Should Affordable Care Act be kept?
Robertson told the story of her friend who she says, because of the Affordable Care Act, is able to afford several surgeries after a fall. “He would have been bankrupt … he’d be on disability, you’d be paying for him as taxpayers. He’s able to go back to work,” she said.
Robertson said Reed has voted more than 50 times against the ACA.
Reed says he still disagrees with the Affordable Care Act. “What the ACA did, is it focused on health insurance,” he said. “We need to do better,” he added.
“We want to empower individuals and doctors,” not insurance companies, Reed said.
Immigration reform debated
7:10 p.m. —
“We need to make sure our borders are secure,” Reed said. “My opponent is not addressing that issue.”
“I think the issue of immigration is a perfect example of what is wrong in Washington D.C.,” Robertson said in rebuttal. Robertson said that Reed helped blocked the immigration bill that was going through the Senate.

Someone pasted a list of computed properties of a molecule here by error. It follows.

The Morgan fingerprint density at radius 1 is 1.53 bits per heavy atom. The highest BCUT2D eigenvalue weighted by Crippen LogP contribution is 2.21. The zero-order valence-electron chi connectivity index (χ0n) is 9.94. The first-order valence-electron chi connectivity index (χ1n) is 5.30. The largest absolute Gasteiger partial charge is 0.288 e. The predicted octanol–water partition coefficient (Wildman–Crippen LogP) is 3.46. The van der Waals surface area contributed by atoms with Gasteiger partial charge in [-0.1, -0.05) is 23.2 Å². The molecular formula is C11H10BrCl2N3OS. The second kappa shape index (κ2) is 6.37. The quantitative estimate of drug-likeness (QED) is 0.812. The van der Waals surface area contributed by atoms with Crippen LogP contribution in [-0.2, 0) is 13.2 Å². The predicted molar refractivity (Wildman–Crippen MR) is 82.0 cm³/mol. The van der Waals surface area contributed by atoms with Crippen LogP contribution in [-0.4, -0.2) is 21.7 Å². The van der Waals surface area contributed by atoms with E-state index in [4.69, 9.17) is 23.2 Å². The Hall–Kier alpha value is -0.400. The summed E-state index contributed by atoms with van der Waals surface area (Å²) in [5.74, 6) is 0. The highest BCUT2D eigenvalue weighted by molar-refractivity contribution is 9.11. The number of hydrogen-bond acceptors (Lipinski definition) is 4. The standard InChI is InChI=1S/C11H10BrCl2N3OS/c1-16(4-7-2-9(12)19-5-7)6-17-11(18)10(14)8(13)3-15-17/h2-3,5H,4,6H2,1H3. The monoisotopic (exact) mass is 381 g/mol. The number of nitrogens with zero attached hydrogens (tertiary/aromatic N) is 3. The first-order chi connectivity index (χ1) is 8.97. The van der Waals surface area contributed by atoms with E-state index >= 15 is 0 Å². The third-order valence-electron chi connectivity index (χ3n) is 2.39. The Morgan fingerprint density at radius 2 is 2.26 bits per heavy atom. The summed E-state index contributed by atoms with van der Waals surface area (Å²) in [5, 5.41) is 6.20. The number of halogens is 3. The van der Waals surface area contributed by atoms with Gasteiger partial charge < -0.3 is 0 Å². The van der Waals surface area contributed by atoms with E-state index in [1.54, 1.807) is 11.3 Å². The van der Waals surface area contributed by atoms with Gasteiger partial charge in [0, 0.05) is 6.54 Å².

“This is a critical issue for the American people … my opponent has been nowhere on it,” Robertson said.
Reed says that he has worked with other officials, such as Senator Charles Schumer (D-NY) to work towards comprehensive immigration reform.
7:03 p.m.: Opening statements underway — each candidate gets two minutes. Robertson opens – she says that she has been a leader in Tompkins County, which she says has the lowest unemployment rate in New York State. Robertson claims that Reed isn’t “moderate.”
“My record in Tompkins County is about bipartisan leadership,” she said. “I will always have your back in Washington.”
Reed says, “The number one issue facing us in America today is jobs,” Reed said. “It is the issue we have to solve in Washington D.C.”
7:01 p.m.: Moderator Jeff Stone begins the program. Candidates are now being introduced.
Ithaca, N.Y. — The only televised debate between Congressional incumbent Rep. Tom Reed (R) and challenger Martha Robertson (D) will be held at 7 p.m. this evening.
Reed and Robertson are competing to represent New York’s 23rd District, which includes the Ithaca area, in the House of Representatives.
The debate will be held at Mandeville Hall in Elmira’s Clemens Center for the Performing Arts. It will be open to the public and moderated by WETM anchor Jeff Stone, according to a report by Corning’s The Leader.
The debate could prove a turning point in the 23rd District race. National pundits have said Reed is a modest favorite.